Chicago Bulls

Bulls apply for disabled player exception for Lonzo Ball's injury

If NBA league office grants it, management could have $10.2 million of extra spending power

Lonzo Ball is expected to miss the entire 2023-24 season.

Presented by Nationwide Insurance Agent Jeff Vukovich

The Chicago Bulls have applied for a disabled player exception worth $10.2 million, a team spokesperson confirmed, and now will wait for a ruling from the league office to see if Lonzo Ball’s expected season-long absence will lead to it being granted.

The NBA league office denied the Bulls’ last request in the wake of Patrick Williams’ torn wrist ligaments that led to surgery early in the 2021-22 season, a decision that proved accurate when Williams returned late that season.

This time, with executive vice president Arturas Karnisovas already publicly saying on NBA Draft night that Ball isn’t expected to play this season, the exception likely will be granted.

Whether or not it will be used remains to be seen. It can be used throughout the offseason and regular season to sign, trade for or claim any player off waivers. But that player must be in the last year of his contract or signed to a one-year deal.

The Bulls already have allotted just over half of the $12.4 million non-taxpayer, mid-level salary cap exception for the imminent signing of guard Jevon Carter. They also have the $4.5 million biannual exception and veteran minimum exceptions to round out the roster, which currently stands at 11 contracts.

The Bulls also have extended a $5.2 million qualifying offer to Ayo Dosunmu, making him a restricted free agent. If he re-signs, that would be 12 contracts.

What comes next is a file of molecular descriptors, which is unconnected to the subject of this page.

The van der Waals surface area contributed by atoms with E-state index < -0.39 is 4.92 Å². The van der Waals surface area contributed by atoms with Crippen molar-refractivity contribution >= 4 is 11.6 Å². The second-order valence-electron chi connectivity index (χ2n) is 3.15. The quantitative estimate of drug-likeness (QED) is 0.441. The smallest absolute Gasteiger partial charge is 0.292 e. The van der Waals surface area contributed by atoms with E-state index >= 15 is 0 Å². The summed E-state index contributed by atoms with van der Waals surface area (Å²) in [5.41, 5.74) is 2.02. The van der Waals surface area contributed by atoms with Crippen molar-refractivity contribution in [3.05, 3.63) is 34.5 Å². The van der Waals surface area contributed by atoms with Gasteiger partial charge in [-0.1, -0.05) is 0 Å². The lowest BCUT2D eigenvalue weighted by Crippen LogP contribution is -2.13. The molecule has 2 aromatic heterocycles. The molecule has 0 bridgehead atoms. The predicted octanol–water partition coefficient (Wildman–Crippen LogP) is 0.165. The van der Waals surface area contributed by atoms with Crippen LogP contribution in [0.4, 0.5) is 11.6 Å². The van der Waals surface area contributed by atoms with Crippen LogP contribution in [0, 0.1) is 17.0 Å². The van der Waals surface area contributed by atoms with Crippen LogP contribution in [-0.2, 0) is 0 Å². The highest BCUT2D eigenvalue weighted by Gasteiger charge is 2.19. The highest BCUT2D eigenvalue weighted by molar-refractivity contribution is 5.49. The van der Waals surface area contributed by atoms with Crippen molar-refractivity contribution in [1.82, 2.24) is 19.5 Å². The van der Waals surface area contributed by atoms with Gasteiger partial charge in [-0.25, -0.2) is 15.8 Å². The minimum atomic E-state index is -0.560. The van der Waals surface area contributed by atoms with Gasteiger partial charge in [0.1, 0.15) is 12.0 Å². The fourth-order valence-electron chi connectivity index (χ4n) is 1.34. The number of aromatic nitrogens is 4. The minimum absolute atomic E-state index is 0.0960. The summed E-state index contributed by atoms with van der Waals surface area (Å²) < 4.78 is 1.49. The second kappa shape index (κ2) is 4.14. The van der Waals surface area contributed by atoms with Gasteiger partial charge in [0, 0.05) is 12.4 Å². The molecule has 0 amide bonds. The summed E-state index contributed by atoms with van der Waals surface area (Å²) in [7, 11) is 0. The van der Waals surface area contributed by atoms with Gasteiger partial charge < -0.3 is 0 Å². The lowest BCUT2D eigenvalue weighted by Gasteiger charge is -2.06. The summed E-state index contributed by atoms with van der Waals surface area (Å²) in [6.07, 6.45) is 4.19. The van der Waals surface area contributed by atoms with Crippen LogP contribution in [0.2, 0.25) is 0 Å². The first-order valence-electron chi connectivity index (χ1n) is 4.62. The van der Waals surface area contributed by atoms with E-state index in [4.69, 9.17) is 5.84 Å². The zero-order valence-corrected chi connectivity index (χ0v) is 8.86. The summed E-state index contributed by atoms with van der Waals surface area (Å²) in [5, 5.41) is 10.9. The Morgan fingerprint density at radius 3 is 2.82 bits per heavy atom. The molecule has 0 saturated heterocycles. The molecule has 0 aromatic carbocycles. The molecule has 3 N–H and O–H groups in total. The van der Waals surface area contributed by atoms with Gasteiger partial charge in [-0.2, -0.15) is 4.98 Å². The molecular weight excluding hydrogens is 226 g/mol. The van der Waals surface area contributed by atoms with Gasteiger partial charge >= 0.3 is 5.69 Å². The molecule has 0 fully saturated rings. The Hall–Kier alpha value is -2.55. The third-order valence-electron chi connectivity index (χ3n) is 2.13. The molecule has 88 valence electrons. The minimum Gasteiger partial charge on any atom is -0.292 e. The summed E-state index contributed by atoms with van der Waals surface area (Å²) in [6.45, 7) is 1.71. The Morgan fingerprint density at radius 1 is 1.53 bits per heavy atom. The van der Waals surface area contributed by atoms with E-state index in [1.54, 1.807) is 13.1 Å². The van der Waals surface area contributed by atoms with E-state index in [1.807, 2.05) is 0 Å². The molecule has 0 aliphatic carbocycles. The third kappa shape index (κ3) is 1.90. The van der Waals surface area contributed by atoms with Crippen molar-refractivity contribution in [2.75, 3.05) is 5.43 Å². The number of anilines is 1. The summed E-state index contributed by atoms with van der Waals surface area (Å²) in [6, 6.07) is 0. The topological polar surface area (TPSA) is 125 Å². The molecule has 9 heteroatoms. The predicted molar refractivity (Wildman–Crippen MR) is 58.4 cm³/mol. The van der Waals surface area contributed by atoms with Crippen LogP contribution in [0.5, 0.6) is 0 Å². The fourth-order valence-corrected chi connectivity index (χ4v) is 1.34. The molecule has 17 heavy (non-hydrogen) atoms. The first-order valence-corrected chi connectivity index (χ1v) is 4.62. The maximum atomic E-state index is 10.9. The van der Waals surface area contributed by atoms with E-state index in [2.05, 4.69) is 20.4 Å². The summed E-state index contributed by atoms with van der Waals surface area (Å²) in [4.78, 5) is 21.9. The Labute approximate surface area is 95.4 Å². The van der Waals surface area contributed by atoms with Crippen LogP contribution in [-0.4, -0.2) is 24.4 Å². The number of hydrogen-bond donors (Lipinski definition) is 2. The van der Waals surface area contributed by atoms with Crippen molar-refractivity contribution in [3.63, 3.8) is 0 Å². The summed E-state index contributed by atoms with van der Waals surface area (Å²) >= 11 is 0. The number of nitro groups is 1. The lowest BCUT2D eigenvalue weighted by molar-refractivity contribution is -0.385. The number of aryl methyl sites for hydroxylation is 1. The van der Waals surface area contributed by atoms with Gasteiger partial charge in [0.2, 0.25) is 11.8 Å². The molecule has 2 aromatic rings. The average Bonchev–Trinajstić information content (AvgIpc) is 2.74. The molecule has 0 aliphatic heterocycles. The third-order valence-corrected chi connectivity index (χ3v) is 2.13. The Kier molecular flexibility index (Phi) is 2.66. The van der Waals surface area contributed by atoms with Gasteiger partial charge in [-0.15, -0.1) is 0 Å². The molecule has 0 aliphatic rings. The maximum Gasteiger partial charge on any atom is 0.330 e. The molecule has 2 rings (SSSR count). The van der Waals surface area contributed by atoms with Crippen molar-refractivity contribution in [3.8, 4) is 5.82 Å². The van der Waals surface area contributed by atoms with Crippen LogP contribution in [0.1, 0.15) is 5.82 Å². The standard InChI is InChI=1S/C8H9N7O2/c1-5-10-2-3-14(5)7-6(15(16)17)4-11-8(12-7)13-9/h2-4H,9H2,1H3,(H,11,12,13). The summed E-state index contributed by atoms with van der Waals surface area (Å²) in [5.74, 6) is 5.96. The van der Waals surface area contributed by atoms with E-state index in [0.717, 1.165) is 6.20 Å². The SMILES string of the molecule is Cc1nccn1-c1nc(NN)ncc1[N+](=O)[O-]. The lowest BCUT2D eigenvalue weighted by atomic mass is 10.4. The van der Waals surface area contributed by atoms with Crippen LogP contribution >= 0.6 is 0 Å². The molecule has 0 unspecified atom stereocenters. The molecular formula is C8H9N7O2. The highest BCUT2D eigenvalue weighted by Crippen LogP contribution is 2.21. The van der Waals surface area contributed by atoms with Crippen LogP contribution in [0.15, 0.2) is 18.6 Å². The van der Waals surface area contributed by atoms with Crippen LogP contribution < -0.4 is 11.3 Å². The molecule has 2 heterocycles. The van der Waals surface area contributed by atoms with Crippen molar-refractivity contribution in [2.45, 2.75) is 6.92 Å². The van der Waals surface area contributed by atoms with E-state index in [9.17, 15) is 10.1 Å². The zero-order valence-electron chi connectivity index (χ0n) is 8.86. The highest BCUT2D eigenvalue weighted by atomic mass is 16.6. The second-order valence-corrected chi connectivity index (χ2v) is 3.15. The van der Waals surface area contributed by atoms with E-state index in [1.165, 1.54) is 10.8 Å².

If the Bulls use all their exceptions, they project to exceed the $165 million luxury tax threshold. The franchise only has paid the tax, which is assessed at season’s end, one time before.

The Bulls also face a hard cap of $172 million after using more than $5 million of their midlevel exception to sign Carter.

On draft night, Karnisovas expressed confidence that ownership would green light entering the tax if management felt it needed to do so. And $20 million of dead cap space taken up by Ball’s unfortunate injury saga certainly makes for a compelling argument.

The longer Dosunmu’s situation plays out, the more speculation there is that the Bulls are either trying to perhaps sign him to a multiyear deal at a lower annual salary or even work out a sign-and-trade to balance out a guard-heavy roster. Karnisovas has publicly said the team wants to re-sign Dosunmu, although that came before the addition of Carter.

The Bulls also have extended Nikola Vucevic and re-signed restricted free agent Coby White this offseason.

To this point, the Bulls haven’t been linked to any Damian Lillard trade rumors. Dating to the NBA Draft Combine in May, sources at that time said Portland wouldn’t be interested in trading the No. 3 overall pick and salary for Zach LaVine in an attempt to appease Lillard.

Portland has since used the No. 3 overall pick to select guard Scoot Henderson and also added another first-round pick, leading to Lillard’s trade request. Portland almost certainly would need a third team to facilitate a trade to Lillard’s preferred destination of Miami.

Until Lillard’s situation is resolved, rumors will continue and other major NBA business like James Harden’s future remains on hold.

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